Archive for November, 2012

The Oatmeal’s Commentary on Internet Writing Renders Everything I Have Ever Said Redundant

oatmeal-icon-robot-headI’m not actually a huge The Oatmeal fan, at least as far as the internet measures such things; I pretty much only remember to go to the site when someone links to it on Facebook at the title catches my attention. In a world where true fans know the number of hairs on their beloved content-creator’s chin, or maybe buttocks (“LOL chin hair counting is for noobs”), that makes me pretty fairweather.

But damn, was today’s* comic about writing for the internet spot-on.

Were there any writing-related points I’ve ever talked about on MA101 that [The Oatmeal creator and artist] Matt Inman didn’t hit on? I think his one comic nailed them all:

It is enough to make me believe that Matt Inman is stealing from me, except that I’m pretty sure everyone who makes a living as a writer goes through most of these thoughts at one point or another.

(That said, I did write a post about pirating Game of Thrones once, and an almost-identical comic showed up on The Oatmeal some time later. So I’ve got my eye on you, Matthew Middlename Inman. On you.)

Say what? Oh. The comic that I was so impressed by that is the entire subject of today’s post. I suppose you all would like to see that? Well too bad; you’re going to have to go look at it on his website. It is cleverly formatted to prevent freeloaders like me from just copy-and-pasting it, which is pretty smart when you think about it.

I know this because I tried.

But really, if you’re any kind of writer, go read it. It will make you smile.

*I don’t know if it was actually posted today or a while ago. Today was when I saw the link. It’s not dated, so who really knows? Matt Inman, hopefully…

Boston Chef Explains Polite Way to Express Displeasure with a Meal; Calls Customer a Fat Bitch

Are you ready for today’s dose of cognitive dissonance? It comes courtesy of Boston-area blog We Love Beantown, whose staff apparently keep an eye on the Facebook pages of fancy restaurants all night long. They caught the brief appearance of some quality customer service on high-class restaurant Piagelle Boston’s page late last night, first as a response to a customer’s complaint and then as a separate, follow-up post:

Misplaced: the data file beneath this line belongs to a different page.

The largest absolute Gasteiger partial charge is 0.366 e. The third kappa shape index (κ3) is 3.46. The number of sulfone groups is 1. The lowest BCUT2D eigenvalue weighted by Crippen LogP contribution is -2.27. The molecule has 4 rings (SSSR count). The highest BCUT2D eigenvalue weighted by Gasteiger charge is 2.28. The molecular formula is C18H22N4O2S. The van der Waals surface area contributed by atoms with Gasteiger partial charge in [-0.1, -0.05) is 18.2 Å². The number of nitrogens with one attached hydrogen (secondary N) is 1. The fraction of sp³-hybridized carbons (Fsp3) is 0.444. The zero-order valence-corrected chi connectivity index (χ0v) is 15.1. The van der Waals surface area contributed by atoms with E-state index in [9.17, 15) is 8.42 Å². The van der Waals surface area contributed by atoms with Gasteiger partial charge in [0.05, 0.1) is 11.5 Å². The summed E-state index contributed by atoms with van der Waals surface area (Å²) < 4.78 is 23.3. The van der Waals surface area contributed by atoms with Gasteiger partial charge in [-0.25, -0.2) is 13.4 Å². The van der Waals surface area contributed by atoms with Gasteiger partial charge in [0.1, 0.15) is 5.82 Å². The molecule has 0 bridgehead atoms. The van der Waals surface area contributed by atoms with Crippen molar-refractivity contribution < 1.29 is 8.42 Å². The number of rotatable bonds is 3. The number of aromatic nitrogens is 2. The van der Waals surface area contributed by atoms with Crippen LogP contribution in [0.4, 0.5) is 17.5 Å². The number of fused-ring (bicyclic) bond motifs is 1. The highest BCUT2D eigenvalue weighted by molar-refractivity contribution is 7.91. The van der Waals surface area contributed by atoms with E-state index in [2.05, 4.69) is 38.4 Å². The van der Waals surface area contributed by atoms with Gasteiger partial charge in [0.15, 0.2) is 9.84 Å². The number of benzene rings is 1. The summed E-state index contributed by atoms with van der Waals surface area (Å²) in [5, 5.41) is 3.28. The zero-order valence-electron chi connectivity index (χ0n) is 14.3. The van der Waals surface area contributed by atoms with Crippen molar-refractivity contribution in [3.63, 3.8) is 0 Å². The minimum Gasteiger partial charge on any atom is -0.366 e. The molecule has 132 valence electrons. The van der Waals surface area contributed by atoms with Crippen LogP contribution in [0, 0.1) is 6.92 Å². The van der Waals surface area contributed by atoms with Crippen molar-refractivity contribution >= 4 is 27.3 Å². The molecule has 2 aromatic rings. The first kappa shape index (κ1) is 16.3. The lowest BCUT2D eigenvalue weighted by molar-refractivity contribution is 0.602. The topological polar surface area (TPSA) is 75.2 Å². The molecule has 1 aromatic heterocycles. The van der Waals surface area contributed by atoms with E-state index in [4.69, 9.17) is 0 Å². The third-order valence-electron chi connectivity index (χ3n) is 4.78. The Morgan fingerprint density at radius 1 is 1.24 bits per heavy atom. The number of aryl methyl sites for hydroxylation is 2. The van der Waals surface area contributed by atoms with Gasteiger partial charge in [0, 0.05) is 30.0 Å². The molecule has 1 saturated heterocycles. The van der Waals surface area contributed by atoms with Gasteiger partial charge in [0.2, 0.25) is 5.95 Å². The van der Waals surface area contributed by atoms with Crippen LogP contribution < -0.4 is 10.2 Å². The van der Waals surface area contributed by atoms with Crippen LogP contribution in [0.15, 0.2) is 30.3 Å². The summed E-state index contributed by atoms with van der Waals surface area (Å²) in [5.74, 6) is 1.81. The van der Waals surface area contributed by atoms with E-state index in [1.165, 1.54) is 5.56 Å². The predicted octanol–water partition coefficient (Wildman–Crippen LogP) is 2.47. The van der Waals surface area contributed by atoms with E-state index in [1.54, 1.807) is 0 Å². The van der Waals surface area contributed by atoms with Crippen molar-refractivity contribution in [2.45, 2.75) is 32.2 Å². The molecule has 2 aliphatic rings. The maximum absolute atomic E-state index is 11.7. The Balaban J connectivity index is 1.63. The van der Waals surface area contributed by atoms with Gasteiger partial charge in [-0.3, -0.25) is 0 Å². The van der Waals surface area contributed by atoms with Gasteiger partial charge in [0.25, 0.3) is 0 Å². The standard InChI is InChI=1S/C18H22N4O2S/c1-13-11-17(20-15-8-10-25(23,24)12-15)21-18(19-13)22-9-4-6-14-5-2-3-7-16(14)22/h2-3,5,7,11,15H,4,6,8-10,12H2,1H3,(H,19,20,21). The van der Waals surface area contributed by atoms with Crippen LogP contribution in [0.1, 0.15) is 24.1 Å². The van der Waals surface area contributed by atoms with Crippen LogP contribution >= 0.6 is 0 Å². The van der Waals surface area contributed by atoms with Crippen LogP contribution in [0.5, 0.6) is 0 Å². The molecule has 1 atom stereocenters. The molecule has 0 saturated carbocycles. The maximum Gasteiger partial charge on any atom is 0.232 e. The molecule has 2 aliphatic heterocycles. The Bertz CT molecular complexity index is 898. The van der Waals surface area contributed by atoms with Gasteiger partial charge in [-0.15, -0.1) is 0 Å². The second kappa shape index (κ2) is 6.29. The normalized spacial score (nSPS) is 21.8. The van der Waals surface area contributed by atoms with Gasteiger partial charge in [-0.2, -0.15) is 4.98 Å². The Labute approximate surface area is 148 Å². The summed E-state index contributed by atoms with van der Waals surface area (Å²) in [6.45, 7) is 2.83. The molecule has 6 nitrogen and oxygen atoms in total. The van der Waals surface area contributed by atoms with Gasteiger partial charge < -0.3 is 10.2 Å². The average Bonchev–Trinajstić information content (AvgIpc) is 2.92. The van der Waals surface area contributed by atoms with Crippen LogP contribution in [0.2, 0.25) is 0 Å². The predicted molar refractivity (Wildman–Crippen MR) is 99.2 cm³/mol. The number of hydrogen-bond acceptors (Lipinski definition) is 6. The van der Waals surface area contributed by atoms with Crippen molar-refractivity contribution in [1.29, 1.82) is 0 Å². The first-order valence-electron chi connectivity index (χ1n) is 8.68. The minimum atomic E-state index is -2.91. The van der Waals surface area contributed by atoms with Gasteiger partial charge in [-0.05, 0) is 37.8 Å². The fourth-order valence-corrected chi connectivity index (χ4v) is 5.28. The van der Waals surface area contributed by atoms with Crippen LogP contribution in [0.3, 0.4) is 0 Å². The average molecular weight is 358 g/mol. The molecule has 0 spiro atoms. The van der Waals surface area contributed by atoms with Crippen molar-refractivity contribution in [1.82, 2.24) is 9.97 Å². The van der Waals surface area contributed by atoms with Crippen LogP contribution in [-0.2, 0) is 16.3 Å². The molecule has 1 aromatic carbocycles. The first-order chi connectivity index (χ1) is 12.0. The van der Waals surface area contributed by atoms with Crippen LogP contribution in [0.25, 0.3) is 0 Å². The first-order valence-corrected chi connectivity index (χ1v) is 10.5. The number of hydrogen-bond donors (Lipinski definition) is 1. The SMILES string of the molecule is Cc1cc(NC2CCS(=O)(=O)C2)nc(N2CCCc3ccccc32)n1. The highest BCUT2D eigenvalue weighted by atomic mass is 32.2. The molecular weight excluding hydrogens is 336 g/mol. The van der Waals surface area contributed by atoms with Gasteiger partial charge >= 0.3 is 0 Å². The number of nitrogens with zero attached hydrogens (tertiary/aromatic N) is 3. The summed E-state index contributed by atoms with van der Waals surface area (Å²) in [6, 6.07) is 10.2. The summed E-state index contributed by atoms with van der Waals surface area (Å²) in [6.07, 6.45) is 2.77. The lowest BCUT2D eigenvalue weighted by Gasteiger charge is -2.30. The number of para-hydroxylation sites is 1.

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(The “marc” mentioned in the first set of comment replies, it should be noted, is chef Marc Orfaly, who apparently confused the issue for a good thirty seconds by slyly referring to himself as “marc the dishwasher.”)

Now, normally this would be a little too small-time for my highly selective standards of public relations cock-ups — we can’t run the story every time someone says something stupid on the internet, people — but the total disconnect was too good to pass up.

Calling your customers fat and telling them to go fuck themselves is run-of-the-mill dumb. Calling your customers fat, telling them to go fuck themselves, and then reminding them how educated, intelligent, and polished diners register a complaint is classic MA101 fodder.

Good job, Chef Marc Orfal! You are an idiot. But you woke up the next morning and realized you were an idiot, and promptly switched into Grovel Mode, making you a way smarter idiot than some of the people we’ve had here on the blog. As far as desperate face-saving apologies go, yours was a pretty decent one:

So good catch We Love Beantown, and remember, kids — if you see someone doing something stupid on the internet, screenshot that shit. It might just be hilariously funny the next day.

 

Nothing Says the Holidays Like Victorian Streetwalkers

“You keep saying that word. I do not think it means what you think it means.”

Apparently this is tomorrow! Shall we all Google “victorian streetwalker” for some costume ideas? I think we shall:

Oh my.

Ooh la LA.

And one can always count on Shutterstock for true historical accuracy.

Well I’m certainly feeling the holiday cheer! Are you feeling the holiday cheer? If not, get yourself on down to Saratoga Springs — I guess they really know how to party out there.

Now if you’ll excuse me, I have a lacy red costume to try on.

Rabid Wolverines and Broken Glass: Your Helpful Guide to Bad Days

A lot of people say they’re having bad days.

In fact, if you’re on “the social media,” it’s hard to go twenty-four hours without hearing about someone’s bad day.

But let’s all stop and think about perspective for a moment. This handy scale has always served me well, and it will serve you well too:

  • “I got mauled by a wolverine.” That is not a very good day! But we must take into account, wolverines are quite real, and their propensity for mauling is well-known. If you happen to encounter one, you may be mauled. While unfortunate, it doesn’t really single you out as someone cosmically marked for doom. Take it easy on the hyperbole when you complain about your day!